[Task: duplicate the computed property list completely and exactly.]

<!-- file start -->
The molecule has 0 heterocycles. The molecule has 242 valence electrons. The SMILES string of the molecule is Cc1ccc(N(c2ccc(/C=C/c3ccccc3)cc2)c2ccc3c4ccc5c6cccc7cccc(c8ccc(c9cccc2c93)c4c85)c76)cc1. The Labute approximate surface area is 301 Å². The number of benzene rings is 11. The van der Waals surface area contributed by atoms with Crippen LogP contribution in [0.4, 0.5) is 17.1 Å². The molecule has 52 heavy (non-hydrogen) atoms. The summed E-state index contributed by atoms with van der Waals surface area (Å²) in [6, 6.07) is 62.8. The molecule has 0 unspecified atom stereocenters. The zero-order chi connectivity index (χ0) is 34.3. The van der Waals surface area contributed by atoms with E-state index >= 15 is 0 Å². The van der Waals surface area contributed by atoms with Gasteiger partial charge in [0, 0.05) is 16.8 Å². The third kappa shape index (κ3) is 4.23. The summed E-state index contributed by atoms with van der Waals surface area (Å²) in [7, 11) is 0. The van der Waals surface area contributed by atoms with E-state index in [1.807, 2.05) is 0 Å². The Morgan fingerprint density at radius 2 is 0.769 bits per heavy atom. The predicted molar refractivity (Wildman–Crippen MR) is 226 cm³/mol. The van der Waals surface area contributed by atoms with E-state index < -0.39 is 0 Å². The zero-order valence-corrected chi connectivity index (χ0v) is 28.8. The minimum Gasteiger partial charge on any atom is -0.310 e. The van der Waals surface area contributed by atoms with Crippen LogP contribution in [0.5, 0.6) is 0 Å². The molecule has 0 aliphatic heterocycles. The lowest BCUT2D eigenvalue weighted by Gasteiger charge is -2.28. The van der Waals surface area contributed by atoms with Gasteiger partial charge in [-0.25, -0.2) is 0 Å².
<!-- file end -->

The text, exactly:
The molecule has 0 heterocycles. The molecule has 242 valence electrons. The SMILES string of the molecule is Cc1ccc(N(c2ccc(/C=C/c3ccccc3)cc2)c2ccc3c4ccc5c6cccc7cccc(c8ccc(c9cccc2c93)c4c85)c76)cc1. The Labute approximate surface area is 301 Å². The number of benzene rings is 11. The van der Waals surface area contributed by atoms with Crippen LogP contribution in [0.4, 0.5) is 17.1 Å². The molecule has 52 heavy (non-hydrogen) atoms. The summed E-state index contributed by atoms with van der Waals surface area (Å²) in [6, 6.07) is 62.8. The molecule has 0 unspecified atom stereocenters. The zero-order chi connectivity index (χ0) is 34.3. The van der Waals surface area contributed by atoms with E-state index >= 15 is 0 Å². The van der Waals surface area contributed by atoms with Gasteiger partial charge in [0, 0.05) is 16.8 Å². The third kappa shape index (κ3) is 4.23. The summed E-state index contributed by atoms with van der Waals surface area (Å²) in [7, 11) is 0. The van der Waals surface area contributed by atoms with E-state index in [1.807, 2.05) is 0 Å². The Morgan fingerprint density at radius 2 is 0.769 bits per heavy atom. The predicted molar refractivity (Wildman–Crippen MR) is 226 cm³/mol. The van der Waals surface area contributed by atoms with E-state index < -0.39 is 0 Å². The zero-order valence-corrected chi connectivity index (χ0v) is 28.8. The minimum Gasteiger partial charge on any atom is -0.310 e. The van der Waals surface area contributed by atoms with Crippen LogP contribution in [0.5, 0.6) is 0 Å². The molecule has 0 aliphatic heterocycles. The lowest BCUT2D eigenvalue weighted by Gasteiger charge is -2.28. The van der Waals surface area contributed by atoms with Gasteiger partial charge in [-0.25, -0.2) is 0 Å².